The Lincoln-Douglas Debates of 1858

Front Cover
Illinois State Historical Library, 1908 - Illinois - 627 pages
 

What people are saying - Write a review

We haven't found any reviews in the usual places.

Other editions - View all

Common terms and phrases

Popular passages

Page 83 - Measures, is hereby declared inoperative and void : it being the true intent and meaning of this act, not to legislate slavery into any territory or state, nor to exclude it therefrom, but to leave the people thereof perfectly free to form and regulate their domestic institutions in their own way, subject only to the constitution of the United States...
Page 152 - In my opinion, it will not cease until a crisis shall have been reached and passed. 'A house divided against itself cannot stand.' I believe this government cannot endure permanently half slave and half free. I do not expect the Union to be dissolved. I do not expect the house to fall, but I do expect it will cease to be divided. It will become all one thing, or all the other.
Page 195 - A house divided against itself cannot stand." I believe this government cannot endure permanently half slave and half free. I do not expect the Union to be dissolved; I do not expect the house to fall; but I do expect it will cease to be divided. It will become all one thing, or all the other. Either the opponents of slavery will arrest the further spread of it, and place it where the public mind shall rest in the belief that it is in the course of ultimate extinction, or its advocates will push...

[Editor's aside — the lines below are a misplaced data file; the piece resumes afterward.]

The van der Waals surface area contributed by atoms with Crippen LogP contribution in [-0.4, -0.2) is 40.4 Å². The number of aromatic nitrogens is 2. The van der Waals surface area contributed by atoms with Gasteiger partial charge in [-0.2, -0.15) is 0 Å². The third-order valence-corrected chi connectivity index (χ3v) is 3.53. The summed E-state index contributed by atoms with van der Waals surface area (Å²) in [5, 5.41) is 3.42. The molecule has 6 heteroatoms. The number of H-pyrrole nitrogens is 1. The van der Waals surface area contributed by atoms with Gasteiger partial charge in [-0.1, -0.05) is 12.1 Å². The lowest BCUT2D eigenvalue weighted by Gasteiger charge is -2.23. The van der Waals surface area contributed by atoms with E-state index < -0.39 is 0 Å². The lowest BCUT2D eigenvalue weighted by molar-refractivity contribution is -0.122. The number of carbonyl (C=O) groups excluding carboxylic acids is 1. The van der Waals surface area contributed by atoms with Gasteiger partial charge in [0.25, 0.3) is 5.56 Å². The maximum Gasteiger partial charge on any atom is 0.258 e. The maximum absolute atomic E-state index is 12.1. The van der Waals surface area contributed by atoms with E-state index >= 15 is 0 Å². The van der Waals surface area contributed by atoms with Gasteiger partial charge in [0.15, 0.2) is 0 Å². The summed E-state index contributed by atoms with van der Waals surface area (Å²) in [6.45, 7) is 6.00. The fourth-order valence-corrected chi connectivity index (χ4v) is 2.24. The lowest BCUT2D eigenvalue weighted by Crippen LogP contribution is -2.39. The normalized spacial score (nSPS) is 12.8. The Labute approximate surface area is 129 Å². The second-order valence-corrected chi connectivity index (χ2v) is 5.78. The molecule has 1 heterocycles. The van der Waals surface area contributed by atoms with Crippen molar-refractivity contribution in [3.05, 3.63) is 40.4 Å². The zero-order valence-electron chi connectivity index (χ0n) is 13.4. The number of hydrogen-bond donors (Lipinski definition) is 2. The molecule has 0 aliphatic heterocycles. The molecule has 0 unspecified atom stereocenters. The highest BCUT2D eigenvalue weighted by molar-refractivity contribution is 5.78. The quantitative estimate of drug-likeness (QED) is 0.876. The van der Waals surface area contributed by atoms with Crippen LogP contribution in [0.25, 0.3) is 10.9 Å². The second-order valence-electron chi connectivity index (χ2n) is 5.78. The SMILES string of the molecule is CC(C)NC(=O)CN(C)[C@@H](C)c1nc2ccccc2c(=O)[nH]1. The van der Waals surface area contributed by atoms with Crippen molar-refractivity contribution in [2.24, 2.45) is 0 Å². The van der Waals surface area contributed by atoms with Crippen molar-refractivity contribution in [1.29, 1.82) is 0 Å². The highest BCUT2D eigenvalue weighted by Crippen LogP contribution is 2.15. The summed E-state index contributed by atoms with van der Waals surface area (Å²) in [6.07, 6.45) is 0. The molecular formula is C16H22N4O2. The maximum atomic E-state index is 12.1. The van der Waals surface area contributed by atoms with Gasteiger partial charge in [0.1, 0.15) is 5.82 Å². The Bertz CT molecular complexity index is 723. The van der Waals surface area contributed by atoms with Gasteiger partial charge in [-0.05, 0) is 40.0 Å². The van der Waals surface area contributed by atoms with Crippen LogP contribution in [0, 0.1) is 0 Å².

Page 86 - The right of property is before and higher than any constitutional sanction ; and the right of the owner of a slave to such slave and its increase is the same and as inviolable as the right of the owner of any property whatever.
Page 331 - ... the right of property in a slave is distinctly and expressly affirmed in the Constitution.
Page 457 - They are the two principles that have stood face to face from the beginning of time, and will ever continue to struggle. The one is the common right of humanity, and the other the "divine right of kings." It is the same principle in whatever shape it develops itself. It is the same spirit that says, "You work and toil and earn bread, and I'll eat it.
Page 443 - This they said, and this they meant. They did not mean to assert the obvious untruth that all were then actually enjoying that equality, nor yet that they were about to confer it immediately upon them. In fact, they had no power to confer such a boon. They meant simply to declare the right, so that the enforcement of it might follow as fast as circumstances should permit.
Page 128 - Can the people of a United States territory, in any lawful way, against the wish of any citizen of the United States, exclude slavery from its limits prior to the formation of a state constitution?
Page 149 - Resolved, That our Senators in Congress be instructed, and our Representatives requested, to introduce and vote for a bill to repeal an Act entitled ' an Act respecting fugitives from justice and persons escaping from the service of their masters...

Bibliographic information